(15) And if he that sanctified it will redeem his house.—Though the net price thus fixed by the priest is all that anyone else who wishes to buy it has to pay for the house, yet if the former owner of it, or, according to the practice which obtained during the second Temple, his son, wife, or nearest of kin, wishes to redeem it, he is to add one-fifth more than the valuation price, just as in the case of animals, and for the same reason, that is, for taking back a thing which he once promised to the Lord. (See Leviticus 27:13.)
(16) Some part of a field of his possession.—That is, if he consecrates by a vow to the service of the sanctuary a portion of a field which he inherits from his forefathers, and which, therefore, constitutes a part of his inalienable patrimony, thus distinguishing it from a field which he has acquired by his own purchase. (See Leviticus 27:22.) The words, some part which are in italics, are implied in the Hebrew construction of these words. No man was allowed to vow the whole of his estates to the sanctuary, as he would thereby impoverish his own family.
Thy estimation shall be according to the seed thereof.—Better, thy estimation shall be according to its seed, that is, he is not to part with the field thus vowed for the sanctuary, but the priest is to value the area according to the quantity of seed required for sowing it.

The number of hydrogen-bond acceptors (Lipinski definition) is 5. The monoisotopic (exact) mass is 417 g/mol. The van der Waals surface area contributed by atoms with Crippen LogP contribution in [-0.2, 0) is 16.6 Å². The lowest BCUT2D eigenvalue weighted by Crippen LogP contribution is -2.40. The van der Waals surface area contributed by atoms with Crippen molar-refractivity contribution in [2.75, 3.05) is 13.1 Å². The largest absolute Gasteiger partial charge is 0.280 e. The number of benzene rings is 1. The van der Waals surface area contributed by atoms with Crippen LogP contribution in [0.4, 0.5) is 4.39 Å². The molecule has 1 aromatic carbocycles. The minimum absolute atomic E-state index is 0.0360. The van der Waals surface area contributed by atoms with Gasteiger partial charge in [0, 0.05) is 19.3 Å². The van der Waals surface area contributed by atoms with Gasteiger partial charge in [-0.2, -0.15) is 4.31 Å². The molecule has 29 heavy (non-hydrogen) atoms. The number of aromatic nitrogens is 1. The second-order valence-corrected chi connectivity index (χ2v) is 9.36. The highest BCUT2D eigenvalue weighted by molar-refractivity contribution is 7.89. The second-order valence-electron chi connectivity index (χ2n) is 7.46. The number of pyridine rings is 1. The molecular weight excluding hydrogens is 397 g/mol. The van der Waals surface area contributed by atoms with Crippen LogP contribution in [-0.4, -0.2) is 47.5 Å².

An homer of barley seed shall be valued at fifty shekels of silver.—That is, if the piece of land which he vowed could properly be cropped with one homer, or five bushels and a half of barley seed, he is to value it at £6 9s. 2d. (See Leviticus 27:3.) According to the authorities during the second Temple, these fifty shekels covered the value of the produce for the whole period of forty-nine years, that is, from one jubile year to another, so that a plot of land of the dimensions here described was estimated at a little more than one shekel per annum. The person who made the vow could, under these circumstances, always redeem it, as it would almost amount to a gift to let any stranger buy it at this price. The low value put upon it was evidently designed not to deprive the family of their means of subsistence, since the patrimonial estates were almost always the only source of their livelihood.
(17) If he sanctify his field from the year of jubile.—That is, the above-named valuation of fifty shekels only applies if he makes the vow immediately after the expiration of the year of jubile, when the period covered by this estimation is forty-nine years.